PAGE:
CEFIA provides credit enhancements to enable more favorable terms from private lender • All three residential solar financing products have loan loss reserve credit enhancements to increase economic value for customers • A loan loss reserve enables banks to offer better terms because CEFIA shares in each loss, capped at a total amount of potential losses • Private lender has reassurance of payback, but still has to cover portion of losses – ensures quality underwriting practices CT Solar Lease CT Solar Loan Smart-E Loan Installers Homeowners Banks Capital for Financing $60M $5M $28M Size of Loan Loss Reserve $3.5M $300K $2.5M Covers P&I for delinquencies >90 days 7.5% of Loan Balance for FICOs 680 and up 15% of Loan Balance for FICOs 640-679 Target Market Terms of LLR Used to smooth DSCR to reduce risk to tax equity from leverage 15
Aggregating demand lowers costs and attracts cheaper capital • Demand aggregation brings scale efficiencies to installation, lowers costs of projects • Also takes step toward obtaining scale needed to draw private capital at low costs CEFIA Credit-Enhanced Product CT Solar Loan CT Solar Lease II Smart-E Loans Demand Aggregation Market Transformation 9% year-over-year reduction in residential installed $/W since 2011 150% year-over-year CAGR in installed kW since 2011 16
Providing customers with actionable data and options creates demand • CEFIA brings impartial source of data to communicate with installers and customers • Roof-by-roof analysis can be done cheaply, and empowers customers 17
Transparency drives confidence in market stability • CEFIA regularly provides industry stakeholders, customers with data on status of the market • Installers know what average costs are • Customers and installers know what subsidy level is and when it will be reduced • Transparency creates trust in CEFIA 18
Lessons are green banks attract private capital, customer acquisition key to success • Good Program Design Attracts Capital – Green Banks can design products and programs that make it more attractive for private capital to fund Solar PV and Energy Efficiency • Marketing and Customer Acquisition are the Keys to Programmatic Success – Volume is the main challenge, programmatic success and design tweaks will stem from robust customer demand; transparency / data sharing, marketing and customer acquisition are all tools Green Banks have to stimulate demand 19
Credit scores, training, and time are primary challenges • Banks don’t like FICOs below 680 – Require credit enhancements – Solar Lease 2 achieves 640 FICO (limit on exposure as % of portfolio); Smart-E doubles credit enhancement for 640-679; Solar Loan - not yet • Training is essential – Contractors, lenders require focused investment in training – Critical to channel marketing strategy • Real innovation takes time – Huge time investment to develop program design, capital partners, docs – CEFIA shares its structures, documentation. NYSERDA has done so as well. We hope other Green Banks will follow our lead to save others time! 20
Green bank must address four key questions • Financing • Program / incentive design • Transparency • Installers • Lenders • Utilities / Regulatory framework Gaps in the Market Key Drivers of Scale • Existing Market Channels • Role of Incentives • Standardization • Education / Data State of the Market Migration from Incentives to Financing • Public Policy Goals • Communication / Coordination 21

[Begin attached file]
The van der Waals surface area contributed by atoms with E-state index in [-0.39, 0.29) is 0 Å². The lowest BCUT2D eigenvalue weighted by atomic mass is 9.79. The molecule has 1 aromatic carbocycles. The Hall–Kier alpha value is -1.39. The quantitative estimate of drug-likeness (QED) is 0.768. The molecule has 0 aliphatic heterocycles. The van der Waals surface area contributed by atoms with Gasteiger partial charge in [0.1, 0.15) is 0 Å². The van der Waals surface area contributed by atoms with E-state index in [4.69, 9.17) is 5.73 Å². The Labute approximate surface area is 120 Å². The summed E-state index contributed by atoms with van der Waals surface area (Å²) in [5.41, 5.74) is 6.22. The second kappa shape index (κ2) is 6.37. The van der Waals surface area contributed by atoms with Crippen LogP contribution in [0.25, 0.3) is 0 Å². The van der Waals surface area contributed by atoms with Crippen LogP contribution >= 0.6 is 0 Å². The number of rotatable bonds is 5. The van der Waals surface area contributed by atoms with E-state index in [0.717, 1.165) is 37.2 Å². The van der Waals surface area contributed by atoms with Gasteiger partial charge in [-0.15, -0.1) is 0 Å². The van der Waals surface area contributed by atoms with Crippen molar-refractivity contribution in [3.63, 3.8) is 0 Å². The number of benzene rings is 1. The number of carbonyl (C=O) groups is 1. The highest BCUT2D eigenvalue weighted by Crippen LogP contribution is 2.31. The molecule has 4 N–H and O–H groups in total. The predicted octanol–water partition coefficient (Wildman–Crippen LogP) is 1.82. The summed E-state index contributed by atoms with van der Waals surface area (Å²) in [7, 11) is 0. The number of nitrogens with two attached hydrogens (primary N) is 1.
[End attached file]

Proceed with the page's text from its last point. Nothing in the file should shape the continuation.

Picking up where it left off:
Appendix Burt Hunter, Executive VP and Chief Investment Officer Clean Energy Finance and Investment Authority 860.563.0015 Bert.firstname.lastname@example.org
Residential solar financing product attributes and goals CT Solar Lease CT Solar Loan Smart-E Loan What Makes It Special? Hassle- and worry-free. No money down Low monthly payment, long term makes owning solar affordable Quick, flexible financing from your local bank Targeted # of Transactions, Year 1 984 123 1200 YTD 178 72 82 23
Value of CEFIA’s Products for PV Customers CT Solar Lease What Makes It Special? Own Your Solar? Down Payment? Terms CT Solar Loan Smart-E Loan Hassle- and worryfree, no money down Low monthly payment makes purchasing solar affordable Quick and easy financing from your local bank No Yes Yes Not required if installed cost ≤ $4.50/W Minimum of 5% of installed cost Not required 20 years 15 years 5 - 12 years (option to purchase) 24 24
CEFIA drew multiple private investors into single product for Solar Lease Role Tax Equity Lend to CT SLII Major Risk(s) How Addressed Recapture caused by default Loan Loss Reserve PBI CEFIA Equity Assurant Bundle Not enough cash for debt service at a % of capital for “build” cost Interest rate risk Subordinated Debt Equity Fund Developer Customers can’t or won’t pay lease Install / Contractor Risk - PR Loan Loss Reserve PBI Assurant Bundle Rate swap Loan Loss Reserve PBI Assurant Bundle 25
Each component of Solar Lease serves specific purpose in making deal work for partners and customers Performance-Based Incentive - Statutorily-mandated incentive - Loan Loss Reserve Applies to all resi. leased systems in CT What it is - $3.5M repurposed ARRA-SEP funding - Why it was used Cost of $ = f(R*P(R)) Increase R for equity investors Increase P(R) for debt investors by diversifying sources of cash flows - Increase P(R) for all investors by enhancing cash flow covenants (effectively improves DSCR) Result: very cost-effective interest rate - R=Return - First loss for deficiencies in lease payments Current rate is $0.18/kWh Subordinated Debt Equity - CEFIA “developer equity”, bundling working capital loan to the fund, leases, systems, and arranges insurance products - Increase P(R) for bank syndicate and US Bank Increase R for CEFIA (channel to clean energy programs) - - - CEFIA contributes sub debt at a reduced rate 2-½%; 20-Yrs Fully amortizing behind Senior Increase P(R) for debt syndicate Increase R for US Bank and CEFIA 26